As a result DCA will now have a Melbourne office and warehouse to complement its Perth headquarters.

CE’s Managing Director David Barrie clearly shares the growth aspirations of DCA – a key factor in the deal as Dura Composites looks to increase its international reach.

David is pictured on the right along with DCA directors Graham Hine (seated, left) and Andy Greathead (standing).

This latest positive news out of Australia comes just a few weeks after we announced a long-term distribution deal enabling DCA to supply products across the whole Australasian region.

The agreement allows DCA to supply the full range of Dura Composites products to 21 countries in Australasia, including developed countries such as Australia, New Zealand, Malaysia and Singapore, fast-growing regions such as Indonesia, South Korea and North Korea plus a host of developing nations such as Brunei, Vietnam and Philippines.

For more about all things DCA click here

Ten Reasons to Choose GRP Over Steel For Construction

January 28th, 2012 | Fibreglass Grating | 0 Comments

GRP GratingEveryone knows and understands steel in the construction world – it’s been used for hundreds of years and was invented thousands of years ago. And now there’s a new kid on the block – glass reinforced plastic (GRP)

GRP is well known in the boat-building, light aircraft and automotive industry. It’s lightweight, strong and non-corroding and can be moulded into intricate shapes and profiles. Its characteristics, performance, appearance and texture can all be designed-in to the manufacturing process.

How can this material work well in the traditional and conservative construction industry? And how does it stack up against traditional materials such as concrete and steel? Some of these advantages are outlined below.


GRP does not rust or corrode like steel and other metals. Nor does it suffer from the many chemical and corrosion failures of reinforced concrete. It’s impervious to water and gases and is widely chemical-resistant. The top surface characteristics can be defined to be capable of resisting the majority of caustic chemicals.

Reduced weight/density

GRP is approximately 60-75% less dense than steel, yet it has higher specific strength (or strength to weight ratio). The lower weight cuts handling, transport and installation costs. The top surface characteristics can be tuned to deliver the required resistance to point and line loads that match the underlying load-bearing characteristics to its operating environment.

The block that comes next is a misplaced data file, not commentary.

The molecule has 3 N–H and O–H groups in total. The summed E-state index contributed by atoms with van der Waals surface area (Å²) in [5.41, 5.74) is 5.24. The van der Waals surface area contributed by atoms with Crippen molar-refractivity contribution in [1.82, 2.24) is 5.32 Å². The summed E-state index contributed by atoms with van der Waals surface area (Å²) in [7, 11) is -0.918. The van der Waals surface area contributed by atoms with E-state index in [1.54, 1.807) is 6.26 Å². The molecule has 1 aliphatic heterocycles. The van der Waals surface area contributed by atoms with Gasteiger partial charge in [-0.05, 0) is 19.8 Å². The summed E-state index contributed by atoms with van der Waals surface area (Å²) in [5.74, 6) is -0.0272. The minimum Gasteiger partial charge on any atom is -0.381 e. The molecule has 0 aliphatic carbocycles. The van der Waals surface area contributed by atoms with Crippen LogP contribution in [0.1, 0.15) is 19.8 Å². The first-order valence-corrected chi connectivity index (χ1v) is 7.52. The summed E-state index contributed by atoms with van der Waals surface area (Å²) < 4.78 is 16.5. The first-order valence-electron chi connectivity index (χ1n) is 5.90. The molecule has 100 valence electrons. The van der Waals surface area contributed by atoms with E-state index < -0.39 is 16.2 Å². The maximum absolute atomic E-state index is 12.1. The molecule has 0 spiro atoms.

Low maintenance

As it doesn’t corrode, GRP doesn’t need any maintenance other than regular cleaning. Removable components are low weight and accurately manufactured for ease of lifting and replacement during cleaning. The material is UV stable to it doesn’t need any surface protection after installation either.

Elastic Properties

When steel reaches its elastic limit, it yields and deforms – GRP behaves differently and does not deform. It returns to its original shape after deflection, thanks to its advanced elastic properties. Tests have shown that GRP can resist significant impact loads very well without permanent deformation, saving costly repairs.

Cheaper to Install

As GRP is lower weight than steel strength for strength, installation is easier, often not requiring mechanical lifting equipment. This can save significant costs and time. Other savings can be made with transport, again thanks to the reduced weight. GRP does not require specialist cutting or welding equipment. Where required, joints are made using mechanical fixings secured with simple hand tools.


A GRP grating, with a carefully designed and integrally bonded gritted top surface, has achieved some of the highest levels of slip resistance ever recorded for a walking surface. GRP is 50% better than steel grating and 70% better than chequer plate for slip resistance. This safety margin advantage is crucial for high-risk working environments such as power stations, gas platforms and so on.

Non Static and Non Sparking

GRP is ideal for many hazardous environments, thanks to its static dissipative and non-sparking properties. Such hazardous environments include underground and offshore locations and those where flammable materials and gases exist. GRP won’t create a spark if normal tools are accidentally dropped – a hazard on steel flooring.

Temperature Resistance

GRP can withstand intense heat for long periods. Standard pultrusions can operate in continuous temperatures of 60-65°C with full structural integrity maintained, while vinyl ester and phenolic GRP pultrusions can withstand in excess of 100°C and 200°C respectively.

Electromagnetic Transparency

GRP does not attenuate the normal electromagnetic spectrum (e.g. radio waves) so it is very effective as a durable and strong material for radio masts and radomes.

Versatile Shape and Size

As GRP products are moulded in one way or another, it can be manufactured to the desired shape, design, performance, texture and finish to meet the specific needs. It’s a very versatile material that’s worth exploring. And if you come up with a new use for a structural composite, let us know!